Coil 10 is connected, as shown by lines 18 to a signal processor 20 which comprises a radio frequency amplifier and detector 22. Amplifier and detector 22 provides on line 24 an amplified and detected audio frequency voltage signal 26 having an envelope characterized by spaced amplitude peaks 26a and 26b with a null therebetween. Peaks 26a and 26b result from the two maxima of inductive coupling that occur between coil 10 and wire 14, a first of which exists when the wire is substantially tangent to the leading limb of the moving coil and a second of which exists when the wire is substantially tangent to the trailing limb of the moving coil. It will be evident that the time interval t between peaks 26a and 26b is a function of the diameter d of coil 10 and of the speed of movement of the coil. In these regards, t increases with increases in coil diameter but decreases with increases in coil speed.
The amplified and detected output 26 on line 24 is applied, as shown by lines 24 and 28, to an acoustic output means such as a loudspeaker 30 that responds to the amplitude peaks to provide an audible indication that coil 10 is passing over a control wire 14. In the instance where the wire 14 is rebroadcasting amplitude modulated radio frequency electromagnetic energy, say from commercial broadcasting, the speaker output would be characterized by two peak amplitudes of music, voices, or whatever the broadcast program consists of at that time. When the rate or speed of travel of coil 10 is quite slow, the periods of coupling leading up to and following the amplitude peaks are sufficient that voices, music and the like are recognizable. However, when the speed of travel of coil 10 is fast, say 20 knots or more, the speaker output consists of a pair of closely spaced clicks or sound bursts.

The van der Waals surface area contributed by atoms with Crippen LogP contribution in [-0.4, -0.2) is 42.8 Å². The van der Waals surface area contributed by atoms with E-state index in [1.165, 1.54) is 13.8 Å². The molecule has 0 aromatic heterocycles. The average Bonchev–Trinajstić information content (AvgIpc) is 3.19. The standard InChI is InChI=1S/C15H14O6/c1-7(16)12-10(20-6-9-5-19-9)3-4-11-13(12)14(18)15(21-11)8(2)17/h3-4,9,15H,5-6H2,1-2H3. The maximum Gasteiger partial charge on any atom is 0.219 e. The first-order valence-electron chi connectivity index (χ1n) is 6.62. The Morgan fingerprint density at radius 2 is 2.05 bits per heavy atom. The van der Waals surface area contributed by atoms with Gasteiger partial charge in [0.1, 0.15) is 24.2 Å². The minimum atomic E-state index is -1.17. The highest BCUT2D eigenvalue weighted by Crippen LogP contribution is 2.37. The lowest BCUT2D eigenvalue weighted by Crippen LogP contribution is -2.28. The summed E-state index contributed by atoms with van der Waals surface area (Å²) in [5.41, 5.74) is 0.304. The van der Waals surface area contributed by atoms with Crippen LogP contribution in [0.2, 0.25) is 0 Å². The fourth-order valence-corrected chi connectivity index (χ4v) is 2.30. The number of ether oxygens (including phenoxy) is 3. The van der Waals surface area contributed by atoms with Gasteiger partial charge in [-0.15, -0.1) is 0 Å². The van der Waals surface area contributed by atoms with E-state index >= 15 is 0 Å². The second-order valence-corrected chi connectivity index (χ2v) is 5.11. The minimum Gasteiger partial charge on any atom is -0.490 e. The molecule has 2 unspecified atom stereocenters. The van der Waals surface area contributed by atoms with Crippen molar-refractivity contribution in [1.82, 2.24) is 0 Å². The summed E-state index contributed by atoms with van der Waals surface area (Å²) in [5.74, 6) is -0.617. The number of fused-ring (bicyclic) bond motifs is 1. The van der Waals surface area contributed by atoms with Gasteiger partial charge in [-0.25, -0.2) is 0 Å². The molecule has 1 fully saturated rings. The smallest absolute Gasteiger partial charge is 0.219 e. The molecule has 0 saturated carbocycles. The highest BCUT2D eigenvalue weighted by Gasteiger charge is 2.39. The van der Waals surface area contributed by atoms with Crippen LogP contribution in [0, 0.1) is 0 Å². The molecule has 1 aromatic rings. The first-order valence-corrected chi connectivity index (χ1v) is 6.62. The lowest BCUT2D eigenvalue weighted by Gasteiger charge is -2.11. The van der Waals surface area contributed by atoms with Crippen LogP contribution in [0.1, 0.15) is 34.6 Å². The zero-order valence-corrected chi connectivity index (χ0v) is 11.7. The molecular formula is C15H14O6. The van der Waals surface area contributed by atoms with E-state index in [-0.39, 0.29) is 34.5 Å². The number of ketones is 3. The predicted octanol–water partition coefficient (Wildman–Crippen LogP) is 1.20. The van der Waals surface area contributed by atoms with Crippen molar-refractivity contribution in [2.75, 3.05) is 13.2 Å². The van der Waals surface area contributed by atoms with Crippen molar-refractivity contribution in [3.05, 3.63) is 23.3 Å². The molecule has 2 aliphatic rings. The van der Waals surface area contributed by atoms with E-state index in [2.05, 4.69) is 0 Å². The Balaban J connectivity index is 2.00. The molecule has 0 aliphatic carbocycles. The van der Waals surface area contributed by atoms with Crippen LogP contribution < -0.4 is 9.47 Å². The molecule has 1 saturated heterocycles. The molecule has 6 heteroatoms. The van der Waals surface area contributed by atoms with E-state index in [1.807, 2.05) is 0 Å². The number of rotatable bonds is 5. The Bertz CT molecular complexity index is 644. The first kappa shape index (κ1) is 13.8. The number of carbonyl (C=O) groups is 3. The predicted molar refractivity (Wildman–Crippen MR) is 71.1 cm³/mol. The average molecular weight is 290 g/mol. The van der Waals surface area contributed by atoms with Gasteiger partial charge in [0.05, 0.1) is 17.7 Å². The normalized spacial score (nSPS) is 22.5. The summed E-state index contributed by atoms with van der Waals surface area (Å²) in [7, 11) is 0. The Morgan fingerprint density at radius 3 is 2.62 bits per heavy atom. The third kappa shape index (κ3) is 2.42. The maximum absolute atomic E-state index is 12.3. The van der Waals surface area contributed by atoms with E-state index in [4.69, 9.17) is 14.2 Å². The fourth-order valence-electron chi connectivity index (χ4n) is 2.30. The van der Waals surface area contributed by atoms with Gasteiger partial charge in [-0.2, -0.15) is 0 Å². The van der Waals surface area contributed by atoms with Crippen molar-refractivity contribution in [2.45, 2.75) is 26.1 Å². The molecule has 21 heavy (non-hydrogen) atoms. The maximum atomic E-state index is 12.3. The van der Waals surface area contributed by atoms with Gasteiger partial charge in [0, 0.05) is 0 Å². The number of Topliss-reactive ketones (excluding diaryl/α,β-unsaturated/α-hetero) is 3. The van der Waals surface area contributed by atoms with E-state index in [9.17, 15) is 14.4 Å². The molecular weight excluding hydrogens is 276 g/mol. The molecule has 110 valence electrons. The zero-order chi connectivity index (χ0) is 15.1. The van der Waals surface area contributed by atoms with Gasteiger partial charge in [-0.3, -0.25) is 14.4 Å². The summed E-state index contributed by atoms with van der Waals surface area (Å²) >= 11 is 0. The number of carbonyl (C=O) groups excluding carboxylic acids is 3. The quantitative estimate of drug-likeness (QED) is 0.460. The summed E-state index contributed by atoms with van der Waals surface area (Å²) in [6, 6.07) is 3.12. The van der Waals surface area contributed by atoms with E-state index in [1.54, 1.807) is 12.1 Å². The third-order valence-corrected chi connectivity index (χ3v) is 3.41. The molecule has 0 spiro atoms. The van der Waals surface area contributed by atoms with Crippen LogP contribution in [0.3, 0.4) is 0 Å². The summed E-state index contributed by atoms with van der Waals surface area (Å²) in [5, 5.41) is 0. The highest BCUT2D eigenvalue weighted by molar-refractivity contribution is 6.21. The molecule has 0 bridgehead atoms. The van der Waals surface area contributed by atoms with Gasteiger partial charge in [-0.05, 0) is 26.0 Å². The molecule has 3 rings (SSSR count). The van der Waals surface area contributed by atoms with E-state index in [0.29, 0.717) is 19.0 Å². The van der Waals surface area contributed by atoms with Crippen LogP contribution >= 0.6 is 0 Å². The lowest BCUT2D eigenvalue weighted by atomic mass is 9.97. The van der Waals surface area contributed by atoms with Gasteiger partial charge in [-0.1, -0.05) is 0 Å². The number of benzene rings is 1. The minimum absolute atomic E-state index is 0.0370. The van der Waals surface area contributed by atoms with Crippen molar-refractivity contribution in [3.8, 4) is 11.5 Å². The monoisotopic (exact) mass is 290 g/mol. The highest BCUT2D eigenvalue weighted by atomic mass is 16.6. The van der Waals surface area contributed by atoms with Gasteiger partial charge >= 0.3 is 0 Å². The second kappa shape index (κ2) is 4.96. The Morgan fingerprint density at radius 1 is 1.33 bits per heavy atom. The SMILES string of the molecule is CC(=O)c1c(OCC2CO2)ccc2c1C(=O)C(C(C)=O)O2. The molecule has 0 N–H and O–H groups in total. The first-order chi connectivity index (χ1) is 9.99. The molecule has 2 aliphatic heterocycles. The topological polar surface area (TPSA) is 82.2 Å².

Because static, background noise, and other spurious signals are likely to cause the speaker to produce sounds that may be mistaken for detection of a wire, and because the short duration and close timinq of the response due to an actual wire may result in such detection going unrecognized by the operating personnel, the invention provides means for automatically classifying the output signals from amplifier and detector 22.
To that end signal 26 is applied, as shown by line 24 as one input to a coincidence responsive circuit or AND gate 32, and by line 34 to a variable delay means 36. Delay means 36, which is connected, as shown by line 38, to be responsive to the output of a log device 40 that is representative of the speed of the coil towing vehicle and hence of the coil, introduces a time delay in the passage of incoming signals that is equal to time t.